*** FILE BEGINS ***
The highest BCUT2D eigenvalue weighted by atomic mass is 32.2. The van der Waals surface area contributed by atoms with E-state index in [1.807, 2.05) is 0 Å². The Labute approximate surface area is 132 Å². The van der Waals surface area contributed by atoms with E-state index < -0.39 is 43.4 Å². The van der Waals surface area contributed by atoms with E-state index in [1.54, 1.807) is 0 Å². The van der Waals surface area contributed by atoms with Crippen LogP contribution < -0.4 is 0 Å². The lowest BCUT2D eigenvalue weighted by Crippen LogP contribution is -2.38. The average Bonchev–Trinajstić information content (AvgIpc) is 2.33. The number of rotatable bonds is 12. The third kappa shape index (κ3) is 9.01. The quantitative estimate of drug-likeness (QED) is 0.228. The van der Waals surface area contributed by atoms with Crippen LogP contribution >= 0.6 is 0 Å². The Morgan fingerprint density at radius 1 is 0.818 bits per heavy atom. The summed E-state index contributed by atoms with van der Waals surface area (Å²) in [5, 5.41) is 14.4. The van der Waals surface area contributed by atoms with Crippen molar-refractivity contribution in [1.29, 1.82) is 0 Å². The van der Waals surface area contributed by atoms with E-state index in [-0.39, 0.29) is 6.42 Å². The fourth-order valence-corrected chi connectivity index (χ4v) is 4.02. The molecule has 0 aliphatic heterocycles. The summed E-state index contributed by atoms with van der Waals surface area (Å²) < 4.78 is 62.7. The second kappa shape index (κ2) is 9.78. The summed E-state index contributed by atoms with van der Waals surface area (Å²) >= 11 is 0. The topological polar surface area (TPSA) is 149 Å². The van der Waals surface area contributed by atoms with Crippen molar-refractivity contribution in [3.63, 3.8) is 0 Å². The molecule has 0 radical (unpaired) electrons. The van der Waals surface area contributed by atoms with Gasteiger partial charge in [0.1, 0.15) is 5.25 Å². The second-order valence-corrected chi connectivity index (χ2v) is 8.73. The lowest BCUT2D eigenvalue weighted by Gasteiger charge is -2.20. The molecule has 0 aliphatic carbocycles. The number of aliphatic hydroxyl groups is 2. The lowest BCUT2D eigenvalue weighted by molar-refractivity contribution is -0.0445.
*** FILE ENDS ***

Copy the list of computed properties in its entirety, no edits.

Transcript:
The highest BCUT2D eigenvalue weighted by atomic mass is 32.2. The van der Waals surface area contributed by atoms with E-state index in [1.807, 2.05) is 0 Å². The Labute approximate surface area is 132 Å². The van der Waals surface area contributed by atoms with E-state index < -0.39 is 43.4 Å². The van der Waals surface area contributed by atoms with E-state index in [1.54, 1.807) is 0 Å². The van der Waals surface area contributed by atoms with Crippen LogP contribution < -0.4 is 0 Å². The lowest BCUT2D eigenvalue weighted by Crippen LogP contribution is -2.38. The average Bonchev–Trinajstić information content (AvgIpc) is 2.33. The number of rotatable bonds is 12. The third kappa shape index (κ3) is 9.01. The quantitative estimate of drug-likeness (QED) is 0.228. The van der Waals surface area contributed by atoms with Crippen LogP contribution >= 0.6 is 0 Å². The Morgan fingerprint density at radius 1 is 0.818 bits per heavy atom. The summed E-state index contributed by atoms with van der Waals surface area (Å²) in [5, 5.41) is 14.4. The van der Waals surface area contributed by atoms with Crippen molar-refractivity contribution in [1.29, 1.82) is 0 Å². The van der Waals surface area contributed by atoms with E-state index in [-0.39, 0.29) is 6.42 Å². The fourth-order valence-corrected chi connectivity index (χ4v) is 4.02. The molecule has 0 aliphatic heterocycles. The summed E-state index contributed by atoms with van der Waals surface area (Å²) < 4.78 is 62.7. The second kappa shape index (κ2) is 9.78. The summed E-state index contributed by atoms with van der Waals surface area (Å²) >= 11 is 0. The topological polar surface area (TPSA) is 149 Å². The van der Waals surface area contributed by atoms with Crippen molar-refractivity contribution in [3.63, 3.8) is 0 Å². The molecule has 0 radical (unpaired) electrons. The van der Waals surface area contributed by atoms with Gasteiger partial charge in [0.1, 0.15) is 5.25 Å². The second-order valence-corrected chi connectivity index (χ2v) is 8.73. The lowest BCUT2D eigenvalue weighted by Gasteiger charge is -2.20. The molecule has 0 aliphatic carbocycles. The number of aliphatic hydroxyl groups is 2. The lowest BCUT2D eigenvalue weighted by molar-refractivity contribution is -0.0445.